Science fiction writer Octavia Butler is most well known for her Patternist series (including Patternmaster (1976), Mind of My Mind (1977), and Survivor (1978)) and her Hugo Award-winning short story “Speech Sounds.” Butler is known for her focus on marginalized main characters rendered 'other' by race, class, and sex. Her themes and masterful writing have made her a favorite of science fiction fans and feminists.
Amy Tan exploded onto the literary scene with her massively successful novel The Joy Luck Club which depicted two generations of women, one set immigrants and the other their first-generation American daughters. Her insights into the Chinese American experience as well as the relationship between mothers and daughters make this awarded author both critically and commercially popular.
Author Louise Erdrich, a member of the Turtle Mountain Band of Chippewa Indians, is widely recognized for her contributions to Native American literature. Her novels and short stories are most often written about characters of her own Ojibwe tribe and are frequently interwoven by location, character, and theme. Her novel Love Medicine won the National Book Critics Circle Award, and she was awarded the National Book Award for Fiction for her novel Round House.
Writer and activist Susan Sontag made her career by traveling to war-torn areas of the world and speaking out on issues like AIDS, communism, and human rights. While often controversial and occasionally drawing its own criticism, Sontag's work drew attention to issues and promoted change. She won the National Book Award for Fiction for her novel In America.
Mary Wollstonecraft Shelley
While during her lifetime, Mary Shelley was considered the less successful writer in her marriage to Percy Bysshe Shelley, her writing has endured and inspired generations of writers. Not only has her novel Frankenstein served as an influence to the horror genre, both written and film, but she is also credited with creating the post-apocalyptic genre with her novel The Last Man.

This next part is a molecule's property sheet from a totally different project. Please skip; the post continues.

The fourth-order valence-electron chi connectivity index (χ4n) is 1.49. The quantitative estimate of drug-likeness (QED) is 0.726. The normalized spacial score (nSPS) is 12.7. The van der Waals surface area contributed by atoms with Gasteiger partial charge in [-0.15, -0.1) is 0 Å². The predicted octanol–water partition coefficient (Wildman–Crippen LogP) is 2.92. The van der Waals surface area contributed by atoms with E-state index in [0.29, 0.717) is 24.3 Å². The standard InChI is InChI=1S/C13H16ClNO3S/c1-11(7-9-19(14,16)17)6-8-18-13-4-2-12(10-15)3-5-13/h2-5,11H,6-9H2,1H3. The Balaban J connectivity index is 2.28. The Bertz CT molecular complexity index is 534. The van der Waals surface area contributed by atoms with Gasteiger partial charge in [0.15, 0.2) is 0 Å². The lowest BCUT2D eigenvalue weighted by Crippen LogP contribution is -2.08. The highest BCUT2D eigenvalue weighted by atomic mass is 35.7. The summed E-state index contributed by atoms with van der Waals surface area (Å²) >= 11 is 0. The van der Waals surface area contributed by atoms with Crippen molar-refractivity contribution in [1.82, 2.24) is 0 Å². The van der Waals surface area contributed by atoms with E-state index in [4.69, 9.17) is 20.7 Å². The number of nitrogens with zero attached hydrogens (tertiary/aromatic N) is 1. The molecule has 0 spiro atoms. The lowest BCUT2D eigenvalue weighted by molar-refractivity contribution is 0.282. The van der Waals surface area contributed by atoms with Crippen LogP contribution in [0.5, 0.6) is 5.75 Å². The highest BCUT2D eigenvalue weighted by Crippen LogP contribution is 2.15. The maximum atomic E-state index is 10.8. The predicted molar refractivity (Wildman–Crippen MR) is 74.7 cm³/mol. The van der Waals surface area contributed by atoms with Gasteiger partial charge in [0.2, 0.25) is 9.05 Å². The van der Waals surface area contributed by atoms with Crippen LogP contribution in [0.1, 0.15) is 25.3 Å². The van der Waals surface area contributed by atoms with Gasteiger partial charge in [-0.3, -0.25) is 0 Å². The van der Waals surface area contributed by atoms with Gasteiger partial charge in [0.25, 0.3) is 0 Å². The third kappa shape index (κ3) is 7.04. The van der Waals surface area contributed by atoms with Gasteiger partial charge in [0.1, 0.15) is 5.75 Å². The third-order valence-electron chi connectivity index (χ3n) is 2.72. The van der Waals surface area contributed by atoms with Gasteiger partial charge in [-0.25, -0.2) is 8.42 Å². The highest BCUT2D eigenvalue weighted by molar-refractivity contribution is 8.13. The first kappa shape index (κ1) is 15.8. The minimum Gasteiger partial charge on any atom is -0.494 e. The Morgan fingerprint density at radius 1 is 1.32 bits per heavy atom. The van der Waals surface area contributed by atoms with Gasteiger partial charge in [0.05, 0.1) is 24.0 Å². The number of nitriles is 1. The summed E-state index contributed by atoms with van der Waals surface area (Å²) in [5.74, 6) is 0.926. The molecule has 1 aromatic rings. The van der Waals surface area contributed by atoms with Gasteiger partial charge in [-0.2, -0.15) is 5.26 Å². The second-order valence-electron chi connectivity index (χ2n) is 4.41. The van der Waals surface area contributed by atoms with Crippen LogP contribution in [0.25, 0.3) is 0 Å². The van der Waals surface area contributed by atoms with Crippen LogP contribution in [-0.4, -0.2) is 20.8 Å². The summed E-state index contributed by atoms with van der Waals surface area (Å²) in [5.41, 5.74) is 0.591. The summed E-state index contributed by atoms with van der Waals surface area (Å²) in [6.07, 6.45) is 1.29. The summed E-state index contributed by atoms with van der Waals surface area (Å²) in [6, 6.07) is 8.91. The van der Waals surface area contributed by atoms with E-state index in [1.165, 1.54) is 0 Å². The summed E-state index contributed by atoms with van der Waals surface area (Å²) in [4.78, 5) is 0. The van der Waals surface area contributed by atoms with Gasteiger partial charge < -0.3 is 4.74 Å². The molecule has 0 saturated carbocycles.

J.K. Rowling's Harry Potter series is considered a modern day classic and is the best selling book series of all time. The publication of the first Harry Potter book allowed Rowling to lift her family from relative poverty to multi-millionaire status. She uses her wealth and influence to donate to numerous charities such as the Multiple Sclerosis Society of Great Britain and to speak out on current cultural and political issues.
Mexican writer Laura Esquivel is perhaps best known for her novel Like Water for Chocolate which was translated into numerous languages and is renowned for its magical realism, attention to Mexico's culture, and depictions of early feminism. Esquivel has written eight novels and is active in politics. She was a preliminary candidate for the Local Council in Mexico City and is currently the Federal Representative for the Morena Party, having previously served on the Environmental Committee.